The following table shows the number and dollar value of the OVC agreements and BJA grants awarded from FY 2003 through November 2007 under OJP’s human trafficking program. Appendix II contains a list of the agreements and grants awarded, including the receiving organization, award number, and award amount.
OVC Agreements and BJA Grants for
the Human Trafficking Program Awarded
from FY 2003 through November 2007
|Total Agreements and Grants||83||$50,894,887|
As shown in the following map, the OVC victim services agreements and the BJA task force grants are widely distributed throughout the United States and its territories.
Source: Office for Victims of Crime
Several previous audits by the Department of Justice Office of the Inspector General (OIG) and the Government Accountability Office (GAO) have reported on the Department’s anti-trafficking efforts. These audits are summarized below.
Office of the Inspector General
From April 2007 through March 2008, the OIG issued audit reports on five cooperative agreements awarded by the OVC to provide services to victims of human trafficking, one audit report on multiple cooperative agreements, and one audit report on a human trafficking task force grant awarded by the BJA. The seven audits identified significant deficiencies in the OVC’s and BJA’s oversight of the grants and the grantees’ use of the funds, such as grantees: (1) not meeting project goals, (2) claiming unallowable and unsupported expenditures, (3) drawing down funds sooner than needed, and (4) not properly monitoring subrecipients. As a result of these and other deficiencies, the OIG questioned $2,914,257 in grant expenditures and recommended $97,686 be put to better use. Finding 2 and Appendix III of this report contain more details about the results of these audits.
Government Accountability Office
In a July 2006 report, the GAO reported on the United States’ international anti-trafficking efforts by examining: (1) estimates of the extent of global trafficking, (2) the government’s strategy for combating the trafficking problem abroad, and (3) the Department of State’s process for evaluating foreign governments’ anti-trafficking efforts.3 The GAO’s findings included the following:
- The government’s estimates that 600,000 to 800,000 persons are trafficked across international borders annually were questionable. The accuracy of the estimates was in doubt because of methodological weaknesses, gaps in data, and numerical discrepancies.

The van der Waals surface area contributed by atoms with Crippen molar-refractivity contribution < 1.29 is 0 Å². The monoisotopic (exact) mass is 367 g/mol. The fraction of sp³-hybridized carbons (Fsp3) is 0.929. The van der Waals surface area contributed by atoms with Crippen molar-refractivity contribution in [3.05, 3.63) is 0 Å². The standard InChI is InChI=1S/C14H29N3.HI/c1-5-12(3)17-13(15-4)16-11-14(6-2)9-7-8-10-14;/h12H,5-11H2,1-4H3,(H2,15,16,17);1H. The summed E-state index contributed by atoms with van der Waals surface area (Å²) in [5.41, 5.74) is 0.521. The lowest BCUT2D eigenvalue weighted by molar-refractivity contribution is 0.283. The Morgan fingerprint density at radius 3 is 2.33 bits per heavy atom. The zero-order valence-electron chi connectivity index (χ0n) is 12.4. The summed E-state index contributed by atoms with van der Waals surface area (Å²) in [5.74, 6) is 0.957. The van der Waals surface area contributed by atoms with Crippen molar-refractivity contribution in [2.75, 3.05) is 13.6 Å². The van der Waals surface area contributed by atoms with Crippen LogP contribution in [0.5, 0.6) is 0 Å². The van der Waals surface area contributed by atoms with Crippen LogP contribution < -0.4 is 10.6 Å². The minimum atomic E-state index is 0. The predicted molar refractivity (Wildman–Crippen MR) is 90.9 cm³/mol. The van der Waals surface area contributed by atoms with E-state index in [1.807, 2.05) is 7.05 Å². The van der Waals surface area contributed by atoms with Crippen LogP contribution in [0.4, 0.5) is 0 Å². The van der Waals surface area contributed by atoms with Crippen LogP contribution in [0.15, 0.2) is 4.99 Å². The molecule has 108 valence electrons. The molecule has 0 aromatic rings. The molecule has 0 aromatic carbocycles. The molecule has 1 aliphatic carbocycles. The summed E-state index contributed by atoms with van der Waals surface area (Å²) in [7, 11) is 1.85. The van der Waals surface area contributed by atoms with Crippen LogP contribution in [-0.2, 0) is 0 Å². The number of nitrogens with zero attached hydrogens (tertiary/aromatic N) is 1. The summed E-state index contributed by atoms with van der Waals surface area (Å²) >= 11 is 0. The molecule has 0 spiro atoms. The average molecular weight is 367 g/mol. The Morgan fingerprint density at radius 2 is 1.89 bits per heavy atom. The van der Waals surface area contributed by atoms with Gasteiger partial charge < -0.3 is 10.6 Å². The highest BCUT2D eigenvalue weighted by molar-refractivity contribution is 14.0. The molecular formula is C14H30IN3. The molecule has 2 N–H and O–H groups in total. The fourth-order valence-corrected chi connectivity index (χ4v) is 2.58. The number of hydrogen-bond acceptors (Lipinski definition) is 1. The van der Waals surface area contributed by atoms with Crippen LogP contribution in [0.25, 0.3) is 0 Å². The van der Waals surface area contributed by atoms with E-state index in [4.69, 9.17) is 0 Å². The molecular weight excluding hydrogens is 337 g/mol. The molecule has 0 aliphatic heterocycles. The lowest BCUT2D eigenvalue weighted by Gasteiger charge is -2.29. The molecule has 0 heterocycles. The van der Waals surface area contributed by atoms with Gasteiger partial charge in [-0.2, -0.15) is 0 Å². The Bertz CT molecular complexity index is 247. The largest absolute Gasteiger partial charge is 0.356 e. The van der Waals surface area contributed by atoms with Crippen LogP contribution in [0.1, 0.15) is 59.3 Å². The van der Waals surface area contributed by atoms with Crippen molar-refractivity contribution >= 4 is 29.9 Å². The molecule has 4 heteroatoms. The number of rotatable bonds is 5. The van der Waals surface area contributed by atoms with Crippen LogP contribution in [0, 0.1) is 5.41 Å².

- While federal agencies had undertaken anti-trafficking activities, the U.S. government had not developed a coordinated strategy for combating trafficking abroad or developed a way to gauge results and target its overall assistance.
- The Department of State assesses foreign governments’ compliance with minimum standards to eliminate trafficking in persons, but the explanations for ranking decisions in its annual Trafficking in Persons Report are incomplete, and the report is not used consistently to develop anti-trafficking programs.
The GAO recommended that the U.S. Secretary of State: (1) improve information on trafficking, (2) develop and implement a strategy that clarifies agencies’ roles and responsibilities and establishes a way to gauge results abroad, and (3) clearly document the rationale and support for country rankings.
In a July 2007 report, the GAO reported on: (1) key activities federal agencies have undertaken to combat human trafficking crimes, (2) federal efforts to coordinate investigations and prosecutions of these crimes, and (3) how the BJA supported federally funded state and local human trafficking task forces.4 The GAO found the following:
- Since the enactment of the TVPA in 2000, federal agencies have: (1) investigated allegations of trafficking crimes, leading to 139 prosecutions; (2) provided training and implemented state and local initiatives to support investigations and prosecutions; and (3) established organizational structures, agency-level goals, plans, or strategies.
- Federal agencies have sponsored outreach and training to state and local law enforcement, nongovernmental organizations, and the general public through a toll-free complaint line, newsletters, national conferences, and model legislation.
- Some federal agencies have established special units or plans for carrying out their anti-trafficking duties.
- Federal agencies have coordinated across agencies on investigations and prosecutions of trafficking crimes on a case-by-case basis determined by individual case needs and established relationships among law enforcement officials across agencies.
However, the GAO reported that officials from the Departments of Justice and Health and Human Services have identified the need to advance and expand U.S. efforts to combat trafficking through more collaborative and proactive strategies to identify trafficking victims.
The GAO also found, with regard to the task force grants awarded by the BJA, that it had awarded grants to 42 state and local human trafficking law enforcement task forces to support U.S. efforts to investigate trafficking in persons. The GAO also noted that the BJA funded the development of a train-the-trainer curriculum and a national conference on human trafficking and took further steps to respond to task force technical assistance needs.